Once you’ve finished your line, the next step is placing location markers along it. When you do, you’ll notice a circle around every marker: these are trigger zones, and every time the listener enters a trigger zone, the audio file you’ll connect to it later plays automatically, using GPS.
Once the audio triggers, it will play until the end of the file. This is why it’s important to match the talk time with travel time.
When you add in a location, it defaults to a radius of 21 metres, which is about 70 feet. That radius is the distance from the centre of the circle, at the base of the pin, to the edge of the circle. You can adjust the radius to a minimum of 15 metres, which is about 50 feet.
We’ve set this minimum radius because when it’s much smaller, there’s a much higher chance that automatic playback won’t work, due to GPS bounce. This is when your device places you in a different position then the one you’re actually in. This usually occurs in spaces like a small alleyway or an area surrounded by tall buildings. By making the radius larger for these kinds of areas, we can alleviate any potential issues of GPS bounce, but at the expense of accuracy.
It’s important to remember that it’s the position of the location that determines how much talk time you have, not its size.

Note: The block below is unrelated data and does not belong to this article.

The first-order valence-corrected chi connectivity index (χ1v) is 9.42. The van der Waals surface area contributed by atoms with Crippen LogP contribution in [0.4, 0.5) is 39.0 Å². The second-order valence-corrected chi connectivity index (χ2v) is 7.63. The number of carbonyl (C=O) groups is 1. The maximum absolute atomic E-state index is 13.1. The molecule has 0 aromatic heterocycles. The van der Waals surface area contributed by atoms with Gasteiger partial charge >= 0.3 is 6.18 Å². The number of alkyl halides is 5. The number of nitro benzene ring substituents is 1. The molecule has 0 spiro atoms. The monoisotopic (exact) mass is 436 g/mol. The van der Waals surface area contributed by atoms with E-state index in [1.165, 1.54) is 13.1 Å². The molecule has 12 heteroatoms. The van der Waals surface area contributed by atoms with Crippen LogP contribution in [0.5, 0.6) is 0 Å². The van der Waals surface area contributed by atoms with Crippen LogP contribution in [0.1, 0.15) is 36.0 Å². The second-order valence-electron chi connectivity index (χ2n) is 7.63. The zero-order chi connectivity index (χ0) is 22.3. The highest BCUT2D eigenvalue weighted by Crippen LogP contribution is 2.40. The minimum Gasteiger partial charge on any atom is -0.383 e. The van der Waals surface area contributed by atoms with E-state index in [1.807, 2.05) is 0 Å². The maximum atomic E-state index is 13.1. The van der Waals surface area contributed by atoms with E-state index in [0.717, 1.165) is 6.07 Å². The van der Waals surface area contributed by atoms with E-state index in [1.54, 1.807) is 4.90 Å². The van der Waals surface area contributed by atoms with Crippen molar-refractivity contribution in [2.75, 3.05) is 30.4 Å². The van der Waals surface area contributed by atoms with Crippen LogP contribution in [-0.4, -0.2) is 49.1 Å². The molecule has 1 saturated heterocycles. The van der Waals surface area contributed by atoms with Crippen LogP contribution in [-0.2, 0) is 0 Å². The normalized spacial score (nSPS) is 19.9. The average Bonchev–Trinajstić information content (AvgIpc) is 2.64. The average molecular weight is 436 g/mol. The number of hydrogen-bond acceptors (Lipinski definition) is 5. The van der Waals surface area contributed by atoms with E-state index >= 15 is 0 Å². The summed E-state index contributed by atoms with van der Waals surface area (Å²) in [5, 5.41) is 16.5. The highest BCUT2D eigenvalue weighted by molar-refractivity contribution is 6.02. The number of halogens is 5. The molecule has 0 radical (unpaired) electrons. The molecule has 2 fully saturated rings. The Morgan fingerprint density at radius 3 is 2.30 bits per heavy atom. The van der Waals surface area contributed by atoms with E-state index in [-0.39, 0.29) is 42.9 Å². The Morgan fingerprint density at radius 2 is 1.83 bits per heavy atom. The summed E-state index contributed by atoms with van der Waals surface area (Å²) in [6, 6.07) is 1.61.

Before you dive into placing markers, give some thought to the way listeners are moving while you speak. Ideally, they’ll be walking most of the time, unless you tell them to stop. This is a part of what VoiceMap offers that group tours do not: people can listen while they move, instead of assembling at a series of stops, and if you’re picturing a game of Pacman, you’re on the right track.
Place markers for one or both of these two reasons:
You don’t need listeners to be on top of a location. You could talk about a mountain in the distance, for example, or a sign up head. But GPS is accurate to between 5 and 15 metres, and you can also be extremely specific, by pointing out things like a plaque on a wall.
2. To give directions
Make sure you place markers at the places where listeners need directions, especially at turns. Keep these as simple and as short as possible. It might help to imagine that all you have is arrow signs, and you have to use these to get somebody from a starting point to a destination. Put them at every corner, to tell people when to turn left or right, and occasionally use them to reassure people that they should keep going straight. (For more on giving directions, take a look at this part of the tutorial.)
Step by step guide
A note on GPS accuracy
GPS isn’t perfect. To work, it needs a direct line of sight to the satellites floating above us. It doesn’t work indoors, and its accuracy is variable in narrow alleyways and under covered walkways. It’s best to choose locations that are at the start and end of these areas. If you do that, tracks will play just before listeners enter and carry on while they move forward. If you want to pick up a story inside a place, you can suggest that listeners play a track manually.
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